Old Mission General Store: The Old Mission General Store has been around since the mid-1800s and still operates very much as a “general” stores: coon-skin hats, brake fluid and antiques intermingle with Michigan wines and beer, open barrels of peanuts and their own private label preserves. They serve Moomers Ice Cream, a Traverse City-based ice cream company recently featured in USA Today and Good Morning America, as well as from-scratch soups and sandwiches on bread baked fresh daily.

Peninsula Grill: For casual fare, the Peninsula Grill offers classic American grill cuisine of serious excellence (try one of the flatbreads), along with a solid selection of local wines and beers. Longtime bartender Johnny even promises he’ll remember what you drink for next time.

TASTES of Black Star Farms: Try the Matterhorn Grill Dinner, where you’ll grill up fresh vegetables and sausages in the Swiss DIY style, then pour melted raclette cheese from the Leelanau Cheese Company (located in Black Star Farms) over top. Their aged raclette was named “Best Cheese in North America” by the American Cheese Society cheese competition in 2007.

Trattoria Stella: Two-time James Beard-nominated Executive Chef Myles Anton describes the menu as “northern Michigan Italian.” They make everything in-house from scratch, including the breads, pastas and desserts. In the last year Anton has even started butchering his own animals. “It’s the next level of feeding locally,” he says. “It’s turned into this revolutionary thing in my life and my cooking, and does awesome justice to the animal.” They have won the Wine Spectator Award of Excellence every year since they’ve been open thanks to Amanda Danielson’s meticulous organization of her wine list, balancing a robust selection of wine from nearly every region of Italy with probably the largest selection of Michigan wines of any restaurant in the state.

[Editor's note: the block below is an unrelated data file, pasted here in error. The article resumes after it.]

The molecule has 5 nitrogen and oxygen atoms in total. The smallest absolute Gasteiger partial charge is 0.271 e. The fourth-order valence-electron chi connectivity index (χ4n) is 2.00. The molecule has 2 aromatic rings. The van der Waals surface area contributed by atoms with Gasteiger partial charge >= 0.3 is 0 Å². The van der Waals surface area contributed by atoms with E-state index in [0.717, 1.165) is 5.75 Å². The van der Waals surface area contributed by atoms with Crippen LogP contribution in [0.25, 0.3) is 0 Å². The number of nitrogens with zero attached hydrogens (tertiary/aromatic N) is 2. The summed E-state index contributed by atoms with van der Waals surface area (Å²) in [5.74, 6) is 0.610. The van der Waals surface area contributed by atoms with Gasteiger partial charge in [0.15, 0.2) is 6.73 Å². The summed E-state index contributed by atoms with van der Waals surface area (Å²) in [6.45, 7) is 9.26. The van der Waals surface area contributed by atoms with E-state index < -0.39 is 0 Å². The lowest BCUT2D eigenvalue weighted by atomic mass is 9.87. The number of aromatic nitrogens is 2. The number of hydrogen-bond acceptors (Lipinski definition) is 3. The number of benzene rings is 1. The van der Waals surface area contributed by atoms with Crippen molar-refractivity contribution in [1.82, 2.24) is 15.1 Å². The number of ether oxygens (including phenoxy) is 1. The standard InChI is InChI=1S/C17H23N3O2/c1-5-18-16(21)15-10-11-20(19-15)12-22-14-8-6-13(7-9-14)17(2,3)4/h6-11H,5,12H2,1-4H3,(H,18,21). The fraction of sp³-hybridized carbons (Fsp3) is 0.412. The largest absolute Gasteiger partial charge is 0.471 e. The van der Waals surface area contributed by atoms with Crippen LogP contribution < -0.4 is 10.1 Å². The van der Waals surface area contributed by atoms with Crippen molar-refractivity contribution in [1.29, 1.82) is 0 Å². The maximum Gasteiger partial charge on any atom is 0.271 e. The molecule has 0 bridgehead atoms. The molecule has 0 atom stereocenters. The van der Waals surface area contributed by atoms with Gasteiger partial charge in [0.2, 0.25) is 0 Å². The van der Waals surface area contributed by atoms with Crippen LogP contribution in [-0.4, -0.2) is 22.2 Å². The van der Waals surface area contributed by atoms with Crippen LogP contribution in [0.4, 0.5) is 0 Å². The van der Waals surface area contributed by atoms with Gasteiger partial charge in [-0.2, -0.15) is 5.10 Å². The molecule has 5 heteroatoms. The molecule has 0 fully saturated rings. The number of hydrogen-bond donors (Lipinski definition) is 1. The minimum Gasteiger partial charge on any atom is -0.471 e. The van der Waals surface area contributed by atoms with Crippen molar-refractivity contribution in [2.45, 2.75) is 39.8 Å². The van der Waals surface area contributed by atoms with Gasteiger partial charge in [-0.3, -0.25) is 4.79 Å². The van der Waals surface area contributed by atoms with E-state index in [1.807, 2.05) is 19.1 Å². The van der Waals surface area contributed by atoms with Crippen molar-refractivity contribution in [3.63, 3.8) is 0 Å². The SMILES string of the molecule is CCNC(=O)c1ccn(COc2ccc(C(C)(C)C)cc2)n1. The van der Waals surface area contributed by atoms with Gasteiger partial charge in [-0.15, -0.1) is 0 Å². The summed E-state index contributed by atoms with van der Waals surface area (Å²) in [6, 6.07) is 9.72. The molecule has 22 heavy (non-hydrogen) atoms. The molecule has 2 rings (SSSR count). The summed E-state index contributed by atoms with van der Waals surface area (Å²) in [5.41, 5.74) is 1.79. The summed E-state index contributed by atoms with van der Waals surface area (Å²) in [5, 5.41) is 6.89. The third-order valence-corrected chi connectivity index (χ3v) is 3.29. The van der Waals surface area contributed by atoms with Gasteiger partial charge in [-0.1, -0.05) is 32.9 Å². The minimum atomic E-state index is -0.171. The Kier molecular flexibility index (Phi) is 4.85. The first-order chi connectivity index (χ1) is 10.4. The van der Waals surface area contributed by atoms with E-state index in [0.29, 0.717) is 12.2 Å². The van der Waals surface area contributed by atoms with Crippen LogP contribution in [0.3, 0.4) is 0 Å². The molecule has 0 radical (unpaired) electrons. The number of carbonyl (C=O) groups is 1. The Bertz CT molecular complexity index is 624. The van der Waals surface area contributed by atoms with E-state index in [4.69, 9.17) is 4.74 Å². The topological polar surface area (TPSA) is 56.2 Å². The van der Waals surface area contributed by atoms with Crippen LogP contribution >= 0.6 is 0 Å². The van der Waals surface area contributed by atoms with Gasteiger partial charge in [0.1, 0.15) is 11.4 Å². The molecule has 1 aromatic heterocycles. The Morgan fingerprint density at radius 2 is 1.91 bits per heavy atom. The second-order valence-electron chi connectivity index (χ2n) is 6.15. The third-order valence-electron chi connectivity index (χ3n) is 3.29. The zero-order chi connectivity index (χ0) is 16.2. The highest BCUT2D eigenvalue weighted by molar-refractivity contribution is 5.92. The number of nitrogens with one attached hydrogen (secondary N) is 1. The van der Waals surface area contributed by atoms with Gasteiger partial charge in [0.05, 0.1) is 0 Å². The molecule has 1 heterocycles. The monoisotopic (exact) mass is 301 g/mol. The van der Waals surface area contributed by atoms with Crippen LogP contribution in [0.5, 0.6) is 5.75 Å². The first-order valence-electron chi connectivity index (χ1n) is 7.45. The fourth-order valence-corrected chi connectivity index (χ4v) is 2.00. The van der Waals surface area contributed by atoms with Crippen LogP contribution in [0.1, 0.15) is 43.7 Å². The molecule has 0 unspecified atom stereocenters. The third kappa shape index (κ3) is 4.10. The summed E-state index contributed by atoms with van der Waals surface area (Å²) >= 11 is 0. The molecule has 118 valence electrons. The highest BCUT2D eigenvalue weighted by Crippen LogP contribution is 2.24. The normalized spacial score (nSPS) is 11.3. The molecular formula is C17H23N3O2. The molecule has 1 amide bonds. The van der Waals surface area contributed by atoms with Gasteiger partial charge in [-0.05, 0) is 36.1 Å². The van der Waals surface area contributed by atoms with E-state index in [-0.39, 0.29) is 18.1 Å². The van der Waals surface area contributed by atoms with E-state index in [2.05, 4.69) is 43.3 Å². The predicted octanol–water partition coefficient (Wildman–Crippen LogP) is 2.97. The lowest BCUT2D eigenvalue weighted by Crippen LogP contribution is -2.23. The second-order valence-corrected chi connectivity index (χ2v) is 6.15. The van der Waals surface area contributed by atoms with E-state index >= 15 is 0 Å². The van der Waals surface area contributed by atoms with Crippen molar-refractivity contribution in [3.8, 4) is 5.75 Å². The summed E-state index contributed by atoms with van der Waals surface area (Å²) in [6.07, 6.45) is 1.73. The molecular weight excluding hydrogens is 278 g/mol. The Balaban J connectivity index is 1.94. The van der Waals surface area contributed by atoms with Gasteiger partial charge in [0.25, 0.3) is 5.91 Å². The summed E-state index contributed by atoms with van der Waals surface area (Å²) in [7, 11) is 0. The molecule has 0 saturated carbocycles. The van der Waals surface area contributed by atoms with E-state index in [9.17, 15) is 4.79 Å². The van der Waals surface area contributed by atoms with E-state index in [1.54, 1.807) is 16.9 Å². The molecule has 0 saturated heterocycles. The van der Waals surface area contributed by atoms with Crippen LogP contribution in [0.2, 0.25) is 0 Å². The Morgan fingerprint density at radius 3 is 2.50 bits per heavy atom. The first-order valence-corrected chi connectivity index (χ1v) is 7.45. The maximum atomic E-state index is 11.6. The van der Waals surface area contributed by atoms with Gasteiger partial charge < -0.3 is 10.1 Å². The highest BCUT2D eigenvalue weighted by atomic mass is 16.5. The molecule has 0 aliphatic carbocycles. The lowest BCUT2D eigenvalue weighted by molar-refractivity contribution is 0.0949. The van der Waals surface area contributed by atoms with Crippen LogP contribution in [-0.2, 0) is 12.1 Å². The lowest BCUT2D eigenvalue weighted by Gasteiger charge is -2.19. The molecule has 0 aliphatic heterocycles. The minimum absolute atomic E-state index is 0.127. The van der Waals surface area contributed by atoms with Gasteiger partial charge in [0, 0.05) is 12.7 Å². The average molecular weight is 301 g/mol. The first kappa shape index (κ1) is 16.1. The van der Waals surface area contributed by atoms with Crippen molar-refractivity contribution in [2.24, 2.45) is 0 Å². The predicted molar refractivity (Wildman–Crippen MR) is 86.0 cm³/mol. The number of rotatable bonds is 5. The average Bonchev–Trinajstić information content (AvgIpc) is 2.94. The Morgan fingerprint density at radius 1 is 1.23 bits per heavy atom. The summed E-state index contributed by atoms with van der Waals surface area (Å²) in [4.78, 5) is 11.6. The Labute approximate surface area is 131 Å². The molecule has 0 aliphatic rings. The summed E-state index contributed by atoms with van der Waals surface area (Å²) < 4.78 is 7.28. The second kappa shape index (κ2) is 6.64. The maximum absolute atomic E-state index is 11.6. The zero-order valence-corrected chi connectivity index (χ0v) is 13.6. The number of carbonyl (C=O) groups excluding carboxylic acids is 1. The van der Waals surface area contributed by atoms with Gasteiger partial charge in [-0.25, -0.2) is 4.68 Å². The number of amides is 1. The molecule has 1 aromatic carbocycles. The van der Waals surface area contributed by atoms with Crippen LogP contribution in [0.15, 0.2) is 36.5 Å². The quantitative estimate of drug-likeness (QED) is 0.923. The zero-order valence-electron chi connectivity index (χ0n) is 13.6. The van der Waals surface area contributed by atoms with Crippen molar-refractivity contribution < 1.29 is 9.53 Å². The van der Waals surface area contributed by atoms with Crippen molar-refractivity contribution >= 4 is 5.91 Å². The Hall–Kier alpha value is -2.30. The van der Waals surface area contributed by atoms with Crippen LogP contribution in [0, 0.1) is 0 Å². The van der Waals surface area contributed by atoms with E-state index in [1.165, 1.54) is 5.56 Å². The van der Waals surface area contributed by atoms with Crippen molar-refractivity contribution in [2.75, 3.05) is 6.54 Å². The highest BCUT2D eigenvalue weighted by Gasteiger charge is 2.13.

Also: Amical, Bardon’s Ice Cream, Bay Leaf, The Boathouse, Folgarelli’s Market and Wine Shop, North Peak Brewing Co., Patisserie Amie, Phil’s on Front, Red Ginger, Right Brain Brewery

More Lodging:

Chateau Chantal: Sometimes the floral look can be pulled off in a way that is charming (and not in that way when people say “charming” just to be polite): at Chateau Chantal the rooms are all designed around a particular French impressionist painting, so you get floral patterns that aren’t offensive to your eyes or age range. Each suite has its own color theme: Rosé = pink, Merlot = purple … it’s like Sesame Street’s House of Seven Colors! (But, you know, classy.) The Inn is also connected to their tasting room, and guests are free to conduct their own wine sampling after-hours (again, this is northern Michigan, where people still believe in the honors system). Chateau Chantal boasts what might actually be one of the most stunning patio views in the state, and they also host prix fixe seven-course wine dinners every Wednesday and Friday through October.

Grand Traverse Resort and Spa: About 15 minutes from the base of Old Mission is the Grand Traverse Resort and Spa in Acme, a beautiful 900-acre property with three golf courses, tennis courts, a full spa and a private beach club. (GTR was named one of the 75 best golf resorts in North America in 2009/2010 by Golf Digest and one of the top 50 tennis resorts in the country by Tennis Magazine in 2000 and 2002.) Aerie Restaurant & Lounge is located on the 16th floor with OMG views of Grand Traverse Bay (have dinner at dusk and watch the sunset over the bay). Certified Executive Chef Guillermo Valencia brings a new Latin fusion to Aerie’s menu while still emphasizing local, seasonal products. Boys get golf, girls get pampered , you still get that big hotel feel and you might even find a wild turkey roaming around in the parking lot but it’s cool, it’s all part of the northern Michigan experience.

Also: Chateau Grand Traverse, Holiday Inn West Bay, Park Place Hotel, Wellington Inn
Hotel Indigo coming soon

Want to see more? Check out these three Flickr sets: Traverse City 2009, Traverse City 2011, Mission Table